There is a process to make sure a person is safe to drive on UK roads which involves learning the Highway Code, passing your theory test and then passing a practical exam. But how can we be sure AI is safe to be embedded in an autonomous vehicle? Ben Peters, co-founder of British driverless car start-up FiveAI, discusses the challenges and potential solutions with Sam Forsdick
When we hear sirens behind us while driving along a road, motorists know they must move out the way by even mounting a pavement or veering on to the wrong side of the road – but would a driverless car do the same?
This is the type of question being asked by the UK’s Law Commission in a new consultation paper on regulating autonomous vehicles, as it argues that breaking the law might just be necessary for them to stay safe.
As autonomous technology continues to gather pace, it’s important that regulation advances at the same rate to keep industry safety standards high.
Ben Peters, co-founder of UK driverless car technology start-up FiveAI, is pleased the law recommendation body is “stepping up” and adopted some of FiveAI’s ideas during the consultation period.
He says: “Autonomous vehicles are one of those technologies that, unlike social media or other internet-based technologies, has the potential to cause accidents and injure people.
“We need regulation in place before we even start to deploy these vehicles and then we need to iterate over time.”
But the process of regulating autonomous vehicles is not as simple as teaching it the Highway Code.
“These are deeply complex systems and it’s always difficult to figure out how to regulate these systems without limiting the outcome,” Ben says.
“It is a fine line that these regulators have to walk to make sure they don’t stifle innovation but also to limit any potential downsides.”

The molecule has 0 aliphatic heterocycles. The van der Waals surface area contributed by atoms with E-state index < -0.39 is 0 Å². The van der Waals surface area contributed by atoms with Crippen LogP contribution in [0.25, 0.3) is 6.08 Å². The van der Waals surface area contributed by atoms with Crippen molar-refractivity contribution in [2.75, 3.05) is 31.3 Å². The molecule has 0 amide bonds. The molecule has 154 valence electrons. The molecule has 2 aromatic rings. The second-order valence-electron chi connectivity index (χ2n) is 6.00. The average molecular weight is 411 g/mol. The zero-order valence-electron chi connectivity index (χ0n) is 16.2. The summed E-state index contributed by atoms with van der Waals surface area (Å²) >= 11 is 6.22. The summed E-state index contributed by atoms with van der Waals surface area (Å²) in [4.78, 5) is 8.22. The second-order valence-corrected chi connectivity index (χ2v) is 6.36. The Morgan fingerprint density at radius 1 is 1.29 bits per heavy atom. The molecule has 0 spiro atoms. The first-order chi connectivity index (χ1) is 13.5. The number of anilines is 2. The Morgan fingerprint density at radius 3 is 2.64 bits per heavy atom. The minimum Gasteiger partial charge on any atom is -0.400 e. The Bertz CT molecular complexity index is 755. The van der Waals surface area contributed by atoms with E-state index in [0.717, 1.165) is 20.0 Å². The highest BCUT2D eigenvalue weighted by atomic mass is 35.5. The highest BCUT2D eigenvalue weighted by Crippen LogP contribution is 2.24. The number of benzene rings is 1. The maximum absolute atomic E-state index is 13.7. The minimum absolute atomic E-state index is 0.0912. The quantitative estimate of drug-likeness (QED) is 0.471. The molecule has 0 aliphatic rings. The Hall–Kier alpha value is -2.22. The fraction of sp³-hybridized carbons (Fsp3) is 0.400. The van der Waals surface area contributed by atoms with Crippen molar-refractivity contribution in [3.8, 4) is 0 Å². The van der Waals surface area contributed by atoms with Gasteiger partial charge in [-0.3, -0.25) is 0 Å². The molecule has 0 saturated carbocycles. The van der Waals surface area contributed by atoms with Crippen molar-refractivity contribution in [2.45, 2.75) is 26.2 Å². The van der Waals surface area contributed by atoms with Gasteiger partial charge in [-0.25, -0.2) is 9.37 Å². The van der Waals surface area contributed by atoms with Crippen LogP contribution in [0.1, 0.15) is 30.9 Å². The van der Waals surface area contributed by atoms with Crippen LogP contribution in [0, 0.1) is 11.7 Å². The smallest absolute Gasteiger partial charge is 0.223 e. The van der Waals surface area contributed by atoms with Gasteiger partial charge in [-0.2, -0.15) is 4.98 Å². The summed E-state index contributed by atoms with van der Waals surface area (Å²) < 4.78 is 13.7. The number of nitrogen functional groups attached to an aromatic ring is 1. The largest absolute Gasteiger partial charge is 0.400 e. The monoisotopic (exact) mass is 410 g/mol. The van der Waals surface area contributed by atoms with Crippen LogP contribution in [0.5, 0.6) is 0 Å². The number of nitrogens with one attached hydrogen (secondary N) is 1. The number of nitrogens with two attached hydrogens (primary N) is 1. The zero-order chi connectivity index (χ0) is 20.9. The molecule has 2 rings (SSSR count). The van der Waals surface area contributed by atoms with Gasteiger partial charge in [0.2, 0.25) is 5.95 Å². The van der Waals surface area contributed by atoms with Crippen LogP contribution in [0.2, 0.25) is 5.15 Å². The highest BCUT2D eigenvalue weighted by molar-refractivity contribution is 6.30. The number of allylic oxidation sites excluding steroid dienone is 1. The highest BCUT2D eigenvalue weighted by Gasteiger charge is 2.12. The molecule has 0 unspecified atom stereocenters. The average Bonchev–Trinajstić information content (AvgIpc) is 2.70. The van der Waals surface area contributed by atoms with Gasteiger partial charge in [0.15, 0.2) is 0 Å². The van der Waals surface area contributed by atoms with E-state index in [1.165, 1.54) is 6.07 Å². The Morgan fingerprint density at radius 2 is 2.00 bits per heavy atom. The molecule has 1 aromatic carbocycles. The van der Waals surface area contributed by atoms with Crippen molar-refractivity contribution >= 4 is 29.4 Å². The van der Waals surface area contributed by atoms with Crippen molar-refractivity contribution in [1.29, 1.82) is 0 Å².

The first step to regulating autonomous vehicles: Creating a ‘digital highway code’
One of the key conclusions from the paper was the need to develop a “digital highway code”.
The Law Commission found several challenges with taking the “analogue” legal rules of the Highway Code and highlighted the need for a much more precise digital version to govern the actions of highly automated vehicles.
Ben says: “The Highway Code is designed for humans and by the time anyone uses it they have built up at least 17 years of life experience and common sense.”
The commission found that under certain circumstances, autonomous vehicles would need to be able to use “common sense” and break the law in order to drive safely, including mounting the pavement, exceeding the speed limit and edging through pedestrians.
Ben says: “The classic example would be when a human driver pulls into a cycle lane or onto a pavement to give way to an ambulance.”
Programming the Highway Code as a simple set of rules into the AI systems, which self-driving cars must adhere to, could cause more problems than it solves.
In order to get around this, Ben explains that FiveAI programmes these events as “costs” in its own technology that must be weighed up.
“You could say it’s a hard cost activity to drive on the pavement but an even higher cost activity to not give way to an ambulance – and an even higher cost activity to cause an accident,” he explains.